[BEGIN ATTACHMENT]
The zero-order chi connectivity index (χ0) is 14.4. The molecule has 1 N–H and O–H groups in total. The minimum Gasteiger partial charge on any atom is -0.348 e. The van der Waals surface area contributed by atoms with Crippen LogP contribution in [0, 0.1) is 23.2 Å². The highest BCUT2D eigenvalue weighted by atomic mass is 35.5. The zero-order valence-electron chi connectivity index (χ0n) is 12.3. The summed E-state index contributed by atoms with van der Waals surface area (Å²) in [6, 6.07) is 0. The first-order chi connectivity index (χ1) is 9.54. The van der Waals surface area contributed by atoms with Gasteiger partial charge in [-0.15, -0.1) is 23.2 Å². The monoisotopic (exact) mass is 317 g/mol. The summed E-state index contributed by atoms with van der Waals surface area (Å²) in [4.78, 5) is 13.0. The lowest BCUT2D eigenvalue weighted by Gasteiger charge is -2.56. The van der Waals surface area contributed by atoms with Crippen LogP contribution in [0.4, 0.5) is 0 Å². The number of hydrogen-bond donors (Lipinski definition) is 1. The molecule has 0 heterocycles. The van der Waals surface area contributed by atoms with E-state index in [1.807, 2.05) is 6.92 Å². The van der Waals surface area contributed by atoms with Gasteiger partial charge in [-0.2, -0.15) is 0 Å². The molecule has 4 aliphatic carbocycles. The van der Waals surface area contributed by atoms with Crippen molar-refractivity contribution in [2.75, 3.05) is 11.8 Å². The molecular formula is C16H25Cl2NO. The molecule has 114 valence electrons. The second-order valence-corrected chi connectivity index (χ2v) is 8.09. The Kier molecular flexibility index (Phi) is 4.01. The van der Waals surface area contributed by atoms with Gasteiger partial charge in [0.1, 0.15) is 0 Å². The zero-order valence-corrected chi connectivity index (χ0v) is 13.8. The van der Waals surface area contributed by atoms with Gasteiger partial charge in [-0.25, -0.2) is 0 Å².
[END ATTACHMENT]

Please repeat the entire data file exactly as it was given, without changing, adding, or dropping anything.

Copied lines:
The zero-order chi connectivity index (χ0) is 14.4. The molecule has 1 N–H and O–H groups in total. The minimum Gasteiger partial charge on any atom is -0.348 e. The van der Waals surface area contributed by atoms with Crippen LogP contribution in [0, 0.1) is 23.2 Å². The highest BCUT2D eigenvalue weighted by atomic mass is 35.5. The zero-order valence-electron chi connectivity index (χ0n) is 12.3. The summed E-state index contributed by atoms with van der Waals surface area (Å²) in [6, 6.07) is 0. The first-order chi connectivity index (χ1) is 9.54. The van der Waals surface area contributed by atoms with Gasteiger partial charge in [-0.15, -0.1) is 23.2 Å². The monoisotopic (exact) mass is 317 g/mol. The summed E-state index contributed by atoms with van der Waals surface area (Å²) in [4.78, 5) is 13.0. The lowest BCUT2D eigenvalue weighted by Gasteiger charge is -2.56. The van der Waals surface area contributed by atoms with Crippen LogP contribution in [0.4, 0.5) is 0 Å². The number of hydrogen-bond donors (Lipinski definition) is 1. The molecule has 0 heterocycles. The van der Waals surface area contributed by atoms with E-state index in [1.807, 2.05) is 6.92 Å². The van der Waals surface area contributed by atoms with Gasteiger partial charge in [-0.2, -0.15) is 0 Å². The molecule has 4 aliphatic carbocycles. The van der Waals surface area contributed by atoms with Crippen molar-refractivity contribution in [2.75, 3.05) is 11.8 Å². The molecular formula is C16H25Cl2NO. The molecule has 114 valence electrons. The second-order valence-corrected chi connectivity index (χ2v) is 8.09. The Kier molecular flexibility index (Phi) is 4.01. The van der Waals surface area contributed by atoms with Gasteiger partial charge in [0.1, 0.15) is 0 Å². The zero-order valence-corrected chi connectivity index (χ0v) is 13.8. The van der Waals surface area contributed by atoms with Gasteiger partial charge in [-0.25, -0.2) is 0 Å².